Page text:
What Will Your Child Be Like?
Will Junior be dark or fair, genius or dullard? Meet the amazing little "inner men" who make us what we are
WHAT will your child be like? Will it have its father’s eyes, its mother’s hair? Will it inherit grandfather’s musical genius—or Uncle Charley’s knack of running $10 into a million?
“What will our child be like?” The question has provided the No. 1 topic of prenatal discussion since human beings first learned to talk. Today the science of genetics the study of heredity and variation among living things can tear away much of the mystery of what characteristics we inherit and what we don’t.
It debunks the old midwives’ tale that by listening to much good music an expectant mother can enhance her child’s chances of being musical; and at the same time it assures us that some unusual
hereditary endowment is essential to produce the musical achievement of a Flagstad or a Menuhin.
It tells us that syphilis cannot be passed from father to son — but that a tendency for diabetes can.
It predicts, with reasonable accuracy, the color of your child’s hair or eyes, whether it will be short or tall, have thick lips or thin.
More than this, the heredity experts can now tell us the why of what we are. The science of genetics reveals the fascinating story of how, when man marries woman, the pair pass on to their offspring the pattern for a great multitude of characteristics many of which may not even appear in the parents, or the elements of which they themselves are unaware they possess, yet all having been passed down virtually unchanged from generation to generation.
Life’s extremely hazardous course begins when a single sperm enters a single egg. A single sperm
from all the billions produced within any man during his lifetime and as many as 500 millions of which may be released at any one time; a single egg from the hundreds stored within any woman from the moment of her own birth. And no two spermand-egg combinations are identical in the potentialities which they contain
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What Will Your Child Be Like?
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for the endowment of a new human being and a new personality.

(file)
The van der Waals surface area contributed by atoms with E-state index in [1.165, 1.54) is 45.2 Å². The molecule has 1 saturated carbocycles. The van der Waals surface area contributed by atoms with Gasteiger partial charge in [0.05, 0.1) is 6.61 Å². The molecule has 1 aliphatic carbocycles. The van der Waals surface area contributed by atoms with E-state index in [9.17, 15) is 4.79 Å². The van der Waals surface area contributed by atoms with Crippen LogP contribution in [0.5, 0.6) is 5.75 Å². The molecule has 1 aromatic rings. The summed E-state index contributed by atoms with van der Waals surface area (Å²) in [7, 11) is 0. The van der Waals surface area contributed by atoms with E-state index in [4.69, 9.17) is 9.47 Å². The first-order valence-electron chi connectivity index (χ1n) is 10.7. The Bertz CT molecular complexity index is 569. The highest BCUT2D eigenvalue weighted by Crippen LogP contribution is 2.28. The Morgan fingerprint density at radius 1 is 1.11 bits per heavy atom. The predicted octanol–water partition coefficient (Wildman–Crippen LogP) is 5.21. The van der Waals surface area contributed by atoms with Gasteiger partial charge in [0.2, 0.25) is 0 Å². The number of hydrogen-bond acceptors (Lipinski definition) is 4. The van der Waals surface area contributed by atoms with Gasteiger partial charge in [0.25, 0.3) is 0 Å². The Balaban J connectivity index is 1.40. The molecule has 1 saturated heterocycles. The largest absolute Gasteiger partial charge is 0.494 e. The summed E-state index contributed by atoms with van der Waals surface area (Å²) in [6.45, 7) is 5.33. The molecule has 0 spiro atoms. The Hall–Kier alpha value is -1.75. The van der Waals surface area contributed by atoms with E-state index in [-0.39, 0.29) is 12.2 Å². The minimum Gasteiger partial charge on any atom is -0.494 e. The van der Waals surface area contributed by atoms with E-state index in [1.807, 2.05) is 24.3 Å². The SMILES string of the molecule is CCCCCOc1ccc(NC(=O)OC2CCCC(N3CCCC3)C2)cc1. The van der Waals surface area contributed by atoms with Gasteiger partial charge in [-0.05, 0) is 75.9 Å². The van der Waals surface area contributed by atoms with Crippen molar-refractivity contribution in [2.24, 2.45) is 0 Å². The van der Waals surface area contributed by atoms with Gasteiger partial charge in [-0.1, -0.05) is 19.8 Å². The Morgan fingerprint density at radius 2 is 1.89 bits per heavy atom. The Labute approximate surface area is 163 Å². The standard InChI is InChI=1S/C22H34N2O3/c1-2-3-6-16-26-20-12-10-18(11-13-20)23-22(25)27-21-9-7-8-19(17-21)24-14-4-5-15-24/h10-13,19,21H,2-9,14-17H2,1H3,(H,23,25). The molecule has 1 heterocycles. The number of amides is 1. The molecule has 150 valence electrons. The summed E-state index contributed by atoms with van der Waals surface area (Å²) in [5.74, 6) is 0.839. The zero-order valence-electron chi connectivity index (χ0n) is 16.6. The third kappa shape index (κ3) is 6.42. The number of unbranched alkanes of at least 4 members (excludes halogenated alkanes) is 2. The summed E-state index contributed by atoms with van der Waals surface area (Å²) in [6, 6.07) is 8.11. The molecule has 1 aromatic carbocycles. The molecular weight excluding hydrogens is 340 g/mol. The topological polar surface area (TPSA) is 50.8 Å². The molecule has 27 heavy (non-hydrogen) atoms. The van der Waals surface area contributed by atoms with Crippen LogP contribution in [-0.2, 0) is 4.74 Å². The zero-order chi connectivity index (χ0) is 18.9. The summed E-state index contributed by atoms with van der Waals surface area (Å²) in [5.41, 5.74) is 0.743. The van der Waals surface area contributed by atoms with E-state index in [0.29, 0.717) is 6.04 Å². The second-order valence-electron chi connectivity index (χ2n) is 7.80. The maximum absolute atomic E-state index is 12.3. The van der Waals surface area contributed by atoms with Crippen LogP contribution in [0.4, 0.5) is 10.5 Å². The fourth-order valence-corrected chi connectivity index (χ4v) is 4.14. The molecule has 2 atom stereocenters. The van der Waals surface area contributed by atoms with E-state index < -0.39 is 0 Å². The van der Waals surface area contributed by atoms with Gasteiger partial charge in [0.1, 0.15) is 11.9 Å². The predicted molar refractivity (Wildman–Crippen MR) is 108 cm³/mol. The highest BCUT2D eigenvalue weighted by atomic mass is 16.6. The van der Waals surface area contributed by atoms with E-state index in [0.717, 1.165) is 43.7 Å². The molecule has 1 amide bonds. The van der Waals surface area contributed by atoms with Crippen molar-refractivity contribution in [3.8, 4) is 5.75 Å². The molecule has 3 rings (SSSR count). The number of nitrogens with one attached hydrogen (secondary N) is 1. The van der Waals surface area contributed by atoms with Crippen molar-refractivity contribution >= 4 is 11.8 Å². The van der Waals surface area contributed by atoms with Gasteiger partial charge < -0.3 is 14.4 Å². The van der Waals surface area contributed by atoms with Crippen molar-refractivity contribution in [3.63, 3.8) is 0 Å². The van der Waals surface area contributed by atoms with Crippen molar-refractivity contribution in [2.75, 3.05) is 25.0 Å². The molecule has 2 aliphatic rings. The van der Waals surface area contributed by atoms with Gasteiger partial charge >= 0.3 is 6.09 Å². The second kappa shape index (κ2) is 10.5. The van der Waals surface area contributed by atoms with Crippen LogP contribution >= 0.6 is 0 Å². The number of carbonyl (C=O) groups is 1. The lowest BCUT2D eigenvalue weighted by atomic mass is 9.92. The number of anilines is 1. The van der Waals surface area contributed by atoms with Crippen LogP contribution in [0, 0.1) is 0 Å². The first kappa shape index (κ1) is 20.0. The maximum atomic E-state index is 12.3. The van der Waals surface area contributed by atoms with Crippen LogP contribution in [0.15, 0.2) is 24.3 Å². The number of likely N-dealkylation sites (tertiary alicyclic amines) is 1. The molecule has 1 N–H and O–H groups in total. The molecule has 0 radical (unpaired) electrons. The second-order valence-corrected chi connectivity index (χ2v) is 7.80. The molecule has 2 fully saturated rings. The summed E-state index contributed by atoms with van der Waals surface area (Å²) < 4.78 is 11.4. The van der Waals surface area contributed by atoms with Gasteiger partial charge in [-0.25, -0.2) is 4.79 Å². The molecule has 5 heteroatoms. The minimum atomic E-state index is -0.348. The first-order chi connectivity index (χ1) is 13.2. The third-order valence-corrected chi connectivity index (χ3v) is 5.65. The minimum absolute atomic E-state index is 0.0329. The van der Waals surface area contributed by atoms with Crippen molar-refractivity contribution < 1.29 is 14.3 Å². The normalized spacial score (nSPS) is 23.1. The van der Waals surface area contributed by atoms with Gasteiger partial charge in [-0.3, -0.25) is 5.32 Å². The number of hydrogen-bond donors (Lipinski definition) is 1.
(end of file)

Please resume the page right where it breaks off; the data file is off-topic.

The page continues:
Science has determined that within the sperm and the nucleus of the egg at the moment of conception are contained all the hereditary factors which the parents can pass on to their child. These “factors” come wrapped up in 48 rodlike packets, just barely visible under the microscope, called chromosomes half provided by the father’s sperm, half by the mother’s egg.
And here the geneticists have discovered another remarkable fact: these chromosomes are of 24 kinds as to shape, size and formation. Thus there are two of each type of packet onereceived from each parent —and the matching ones promptly pair off.
So each newly conceived life consists from the instant it begins of 24 pairs of chromosomes, and if we letter these pairs from A to X, then within this new life speck there are two A chromosomes, two B’s, two C’s, and so on. Together the 48 comprise a single cell, h^t immediately they begin to feed on the nourishment provided within the egg and by the mother. As they feed they grow and multiply.
Each chromosome splits into two, a separation takes place into two groups, each containing an identical set of chromosomes, and when the cell itself splits there are now two identical new cells. The two cells then split into four, the four into eight, to 16 . . . and the fantastic multiplication goes on into the billions. In fact it is estimated that there are 26 trillion cells in a fully developed baby.
It’s AH There
Let an expert shave a bit of skin off your finger, take a piece of your bone or a snip of your appendix, and by breaking it down into its cell structure he could show you that every cell in your body contains an exact replica of each and every one of the chromosomes with which your life began.
The chromosomes can be seen under a microscope, if treated by certain dyes to make their colorless structure visible (“chromosomes” simply means color bodies) — and the lab worker can also show you something of what these minute packets contain. At times chromosomes stretch out into longer filaments, like a string of gelatinous beads, and in these “beads” the geneticists have discovered the ultimate factors of heredity.
These basic units of life, packed inside the chromosomes, the scientists call “genes.” They are perhaps the most miraculous particles of the universe, so infinitesimally small that they cannot themselves be seen with a microscope. Scores to hundreds of them may be packeted within a single chromosome. Yet in some cases the possession of a single gene may change the whole life of an individual bar him from piloting ah airplane, because it makes him color blind . . . make him tall or short . . . give him a susceptibility to diabetes, or condemn him to an early death through the rare “bleeding disease.” hemophilia.